Andres Villaveces, Injury Epidemiology
Catherine Vladutiu, Perinatal Epidemiology, Injury Epidemiology, Cardiovascular Epidemiology
Julia Ward, Mental Health Epidemiology, Nutritional/Cardiovascular Epidemiology
Alexandra White, Cancer Epidemiology, Environmental Epidemiology
Rachel E. Williams, Health Care Epidemiology
Christopher Woods, Infectious Disease Epidemiology

Adjunct Instructor

Amy Ising, Public Health Informatics, Public Health Surveillance, Syndromic Surveillance

Professors Emeriti

Wilfrida Behets
Barbara S. Hulka
Michel A. Ibrahim
Victor Schoenbach
J. Richard Seed
Carl M. Shy


Advanced Undergraduate and Graduate-level Courses

EPID 600. Principles of Epidemiology for Public Health. 3 Credits.

An introductory course that considers the meaning, scope, and applications of epidemiology to public health practice and the uses of vital statistics data in the scientific appraisal of community health. One lecture and two lab hours per week.
Grading status: Letter grade.

EPID 625. Injury as a Public Health Problem. 3 Credits.

This course examines unintentional injuries from a public health perspective. The course covers core concepts in injury prevention and control, including the epidemiology of unintentional injury, prevention strategies, behavioral models, child and adolescent injury, messaging framing, the Haddon matrix, and injury surveillance.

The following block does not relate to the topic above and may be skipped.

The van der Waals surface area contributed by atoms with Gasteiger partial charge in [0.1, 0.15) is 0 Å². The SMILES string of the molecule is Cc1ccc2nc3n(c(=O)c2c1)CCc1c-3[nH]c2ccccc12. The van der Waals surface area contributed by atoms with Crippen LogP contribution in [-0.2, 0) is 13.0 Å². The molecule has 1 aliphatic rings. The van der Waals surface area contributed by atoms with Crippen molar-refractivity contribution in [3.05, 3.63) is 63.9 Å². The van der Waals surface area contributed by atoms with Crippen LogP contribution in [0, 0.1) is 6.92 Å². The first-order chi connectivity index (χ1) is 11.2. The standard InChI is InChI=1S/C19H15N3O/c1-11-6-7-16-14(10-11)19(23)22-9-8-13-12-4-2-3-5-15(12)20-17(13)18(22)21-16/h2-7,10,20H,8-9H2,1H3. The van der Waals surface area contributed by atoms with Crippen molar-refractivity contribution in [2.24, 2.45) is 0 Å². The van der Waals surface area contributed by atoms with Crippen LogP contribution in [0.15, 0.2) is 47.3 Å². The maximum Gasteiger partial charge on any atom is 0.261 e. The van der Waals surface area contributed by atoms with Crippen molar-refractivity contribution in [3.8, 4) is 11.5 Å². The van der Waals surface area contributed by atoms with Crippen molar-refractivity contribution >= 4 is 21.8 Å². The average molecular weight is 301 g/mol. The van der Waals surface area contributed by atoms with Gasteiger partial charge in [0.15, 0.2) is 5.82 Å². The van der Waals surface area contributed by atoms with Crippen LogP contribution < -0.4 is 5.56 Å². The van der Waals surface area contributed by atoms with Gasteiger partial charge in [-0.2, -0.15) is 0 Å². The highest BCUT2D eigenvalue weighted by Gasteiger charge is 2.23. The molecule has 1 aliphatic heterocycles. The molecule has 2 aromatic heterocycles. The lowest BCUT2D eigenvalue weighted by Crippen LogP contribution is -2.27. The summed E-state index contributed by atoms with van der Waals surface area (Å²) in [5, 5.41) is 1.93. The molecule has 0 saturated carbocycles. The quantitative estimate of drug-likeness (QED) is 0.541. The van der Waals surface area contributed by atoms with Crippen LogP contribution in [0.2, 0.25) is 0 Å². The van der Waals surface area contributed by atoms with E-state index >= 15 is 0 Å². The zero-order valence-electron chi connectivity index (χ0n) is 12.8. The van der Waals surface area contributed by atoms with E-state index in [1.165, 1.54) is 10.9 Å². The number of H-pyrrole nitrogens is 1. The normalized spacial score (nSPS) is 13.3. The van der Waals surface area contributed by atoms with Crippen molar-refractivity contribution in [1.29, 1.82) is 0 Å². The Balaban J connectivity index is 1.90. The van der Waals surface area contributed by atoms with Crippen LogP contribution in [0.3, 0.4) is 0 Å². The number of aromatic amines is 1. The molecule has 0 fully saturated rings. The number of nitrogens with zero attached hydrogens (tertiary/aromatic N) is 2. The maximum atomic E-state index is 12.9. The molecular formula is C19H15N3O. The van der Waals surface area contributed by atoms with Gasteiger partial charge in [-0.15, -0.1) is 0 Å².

Requisites: Corequisite, EPID 600.
Grading status: Letter grade
Same as: MHCH 625, HBEH 625.

EPID 626. Violence as a Public Health Problem. 3 Credits.

This course covers core concepts in violence prevention and control, including the epidemiology of violence, prevention strategies for inter-personal and intra-personal violence, behavioral models that describe power structures that reinforce personal and societal factors affecting self-harm and violence towards others, and violence directed towards children and adolescents.
Requisites: Prerequisite, EPID 625.
Grading status: Letter grade
Same as: MHCH 626, HBEH 626.

EPID 695. Research in Epidemiology. 1-3 Credits.

Permission of the instructor. A course for undergraduate students who wish to conduct research as part of an ongoing epidemiology project or as an independent activity.
Repeat rules: May be repeated for credit; may be repeated in the same term for different topics; 3 total credits. 3 total completions.
Grading status: Letter grade.

EPID 696. Problems in Epidemiology. 1-3 Credits.

A course for undergraduate students who wish to make an intensive study of some special problems in epidemiology.
Repeat rules: May be repeated for credit; may be repeated in the same term for different topics; 3 total credits. 3 total completions.
Grading status: Letter grade.

Graduate-level Courses

EPID 700. SAS and Data Management. 3 Credits.

An introduction to statistical analysis, programming, and data management, using the SAS programming language. Two lecture hours and two lab hours per week.
Grading status: Letter grade.

EPID 701. R for Epidemiologists. 3 Credits.

This course is intended to be the most effective and efficient way for UNC Epidemiology students to establish a foundation in the R programming language, RStudio IDE, and functional programming modalities. Special attention is given to R topics and packages relevant for epidemiological data management, analysis, and visualization.
Grading status: Letter grade.